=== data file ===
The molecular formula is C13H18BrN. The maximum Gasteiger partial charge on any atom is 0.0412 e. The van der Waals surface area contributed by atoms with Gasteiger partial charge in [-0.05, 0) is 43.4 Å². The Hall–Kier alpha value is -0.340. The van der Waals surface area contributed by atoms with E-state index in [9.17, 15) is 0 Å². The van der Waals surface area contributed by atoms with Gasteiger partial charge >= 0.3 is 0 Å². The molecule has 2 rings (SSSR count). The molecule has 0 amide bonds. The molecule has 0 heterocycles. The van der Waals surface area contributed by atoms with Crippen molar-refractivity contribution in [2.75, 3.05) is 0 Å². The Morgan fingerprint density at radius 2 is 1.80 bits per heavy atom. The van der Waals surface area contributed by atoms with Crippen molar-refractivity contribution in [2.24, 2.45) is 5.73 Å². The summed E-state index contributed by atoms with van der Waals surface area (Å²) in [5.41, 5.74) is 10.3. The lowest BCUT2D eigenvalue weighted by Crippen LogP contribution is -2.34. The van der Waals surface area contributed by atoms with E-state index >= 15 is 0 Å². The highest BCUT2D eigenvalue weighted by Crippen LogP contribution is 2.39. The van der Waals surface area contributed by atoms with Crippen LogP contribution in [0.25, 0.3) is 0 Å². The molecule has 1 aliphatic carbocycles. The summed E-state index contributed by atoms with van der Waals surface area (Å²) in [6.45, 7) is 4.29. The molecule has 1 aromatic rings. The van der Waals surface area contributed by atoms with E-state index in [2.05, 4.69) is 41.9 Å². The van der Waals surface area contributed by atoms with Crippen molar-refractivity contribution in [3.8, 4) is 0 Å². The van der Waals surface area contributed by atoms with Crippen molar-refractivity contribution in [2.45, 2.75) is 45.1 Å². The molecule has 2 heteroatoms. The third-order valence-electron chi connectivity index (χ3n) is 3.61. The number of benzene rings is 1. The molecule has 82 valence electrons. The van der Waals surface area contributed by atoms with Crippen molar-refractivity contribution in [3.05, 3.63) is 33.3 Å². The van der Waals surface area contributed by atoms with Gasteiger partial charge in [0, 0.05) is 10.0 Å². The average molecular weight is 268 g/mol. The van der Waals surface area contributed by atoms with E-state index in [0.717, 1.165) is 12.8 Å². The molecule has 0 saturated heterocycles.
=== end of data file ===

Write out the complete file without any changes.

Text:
The molecular formula is C13H18BrN. The maximum Gasteiger partial charge on any atom is 0.0412 e. The van der Waals surface area contributed by atoms with Gasteiger partial charge in [-0.05, 0) is 43.4 Å². The Hall–Kier alpha value is -0.340. The van der Waals surface area contributed by atoms with E-state index in [9.17, 15) is 0 Å². The van der Waals surface area contributed by atoms with Gasteiger partial charge >= 0.3 is 0 Å². The molecule has 2 rings (SSSR count). The molecule has 0 amide bonds. The molecule has 0 heterocycles. The van der Waals surface area contributed by atoms with Crippen molar-refractivity contribution in [2.75, 3.05) is 0 Å². The Morgan fingerprint density at radius 2 is 1.80 bits per heavy atom. The van der Waals surface area contributed by atoms with Crippen molar-refractivity contribution in [2.24, 2.45) is 5.73 Å². The summed E-state index contributed by atoms with van der Waals surface area (Å²) in [5.41, 5.74) is 10.3. The lowest BCUT2D eigenvalue weighted by Crippen LogP contribution is -2.34. The van der Waals surface area contributed by atoms with E-state index >= 15 is 0 Å². The highest BCUT2D eigenvalue weighted by Crippen LogP contribution is 2.39. The van der Waals surface area contributed by atoms with Crippen LogP contribution in [0.25, 0.3) is 0 Å². The molecule has 1 aliphatic carbocycles. The summed E-state index contributed by atoms with van der Waals surface area (Å²) in [6.45, 7) is 4.29. The molecule has 1 aromatic rings. The van der Waals surface area contributed by atoms with E-state index in [2.05, 4.69) is 41.9 Å². The van der Waals surface area contributed by atoms with Crippen molar-refractivity contribution in [3.8, 4) is 0 Å². The van der Waals surface area contributed by atoms with Crippen molar-refractivity contribution in [2.45, 2.75) is 45.1 Å². The molecule has 2 heteroatoms. The third-order valence-electron chi connectivity index (χ3n) is 3.61. The number of benzene rings is 1. The molecule has 82 valence electrons. The van der Waals surface area contributed by atoms with Crippen molar-refractivity contribution in [3.05, 3.63) is 33.3 Å². The van der Waals surface area contributed by atoms with Gasteiger partial charge in [0, 0.05) is 10.0 Å². The average molecular weight is 268 g/mol. The van der Waals surface area contributed by atoms with E-state index in [0.717, 1.165) is 12.8 Å². The molecule has 0 saturated heterocycles.